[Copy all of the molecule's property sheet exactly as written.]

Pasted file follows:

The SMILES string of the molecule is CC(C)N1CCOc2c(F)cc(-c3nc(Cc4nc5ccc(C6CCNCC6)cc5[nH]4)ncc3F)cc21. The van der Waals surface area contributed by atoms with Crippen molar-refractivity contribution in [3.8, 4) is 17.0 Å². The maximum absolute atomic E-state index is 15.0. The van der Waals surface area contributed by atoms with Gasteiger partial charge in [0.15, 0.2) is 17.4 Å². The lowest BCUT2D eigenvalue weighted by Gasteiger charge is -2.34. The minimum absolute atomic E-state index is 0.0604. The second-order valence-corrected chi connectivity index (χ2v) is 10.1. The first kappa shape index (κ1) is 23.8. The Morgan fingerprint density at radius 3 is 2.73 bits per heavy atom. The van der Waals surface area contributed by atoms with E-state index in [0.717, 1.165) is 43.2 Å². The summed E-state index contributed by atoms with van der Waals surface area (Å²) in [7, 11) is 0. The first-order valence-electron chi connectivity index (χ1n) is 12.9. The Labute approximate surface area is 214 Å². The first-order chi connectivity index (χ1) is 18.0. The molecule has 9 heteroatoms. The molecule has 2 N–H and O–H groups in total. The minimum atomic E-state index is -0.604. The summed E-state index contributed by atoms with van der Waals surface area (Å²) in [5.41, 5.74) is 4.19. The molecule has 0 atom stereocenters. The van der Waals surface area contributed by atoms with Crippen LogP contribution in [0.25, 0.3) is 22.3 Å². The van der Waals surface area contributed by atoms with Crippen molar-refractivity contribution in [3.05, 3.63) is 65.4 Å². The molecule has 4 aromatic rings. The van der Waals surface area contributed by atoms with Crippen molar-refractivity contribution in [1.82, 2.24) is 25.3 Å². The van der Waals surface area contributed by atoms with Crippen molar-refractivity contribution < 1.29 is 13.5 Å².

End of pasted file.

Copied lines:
The SMILES string of the molecule is CC(C)N1CCOc2c(F)cc(-c3nc(Cc4nc5ccc(C6CCNCC6)cc5[nH]4)ncc3F)cc21. The van der Waals surface area contributed by atoms with Crippen molar-refractivity contribution in [3.8, 4) is 17.0 Å². The maximum absolute atomic E-state index is 15.0. The van der Waals surface area contributed by atoms with Gasteiger partial charge in [0.15, 0.2) is 17.4 Å². The lowest BCUT2D eigenvalue weighted by Gasteiger charge is -2.34. The minimum absolute atomic E-state index is 0.0604. The second-order valence-corrected chi connectivity index (χ2v) is 10.1. The first kappa shape index (κ1) is 23.8. The Morgan fingerprint density at radius 3 is 2.73 bits per heavy atom. The van der Waals surface area contributed by atoms with E-state index in [0.717, 1.165) is 43.2 Å². The summed E-state index contributed by atoms with van der Waals surface area (Å²) in [7, 11) is 0. The first-order valence-electron chi connectivity index (χ1n) is 12.9. The Labute approximate surface area is 214 Å². The first-order chi connectivity index (χ1) is 18.0. The molecule has 9 heteroatoms. The molecule has 2 N–H and O–H groups in total. The minimum atomic E-state index is -0.604. The summed E-state index contributed by atoms with van der Waals surface area (Å²) in [5.41, 5.74) is 4.19. The molecule has 0 atom stereocenters. The van der Waals surface area contributed by atoms with Crippen LogP contribution in [0.25, 0.3) is 22.3 Å². The van der Waals surface area contributed by atoms with Crippen molar-refractivity contribution in [3.05, 3.63) is 65.4 Å². The molecule has 4 aromatic rings. The van der Waals surface area contributed by atoms with Crippen molar-refractivity contribution in [1.82, 2.24) is 25.3 Å². The van der Waals surface area contributed by atoms with Crippen molar-refractivity contribution < 1.29 is 13.5 Å².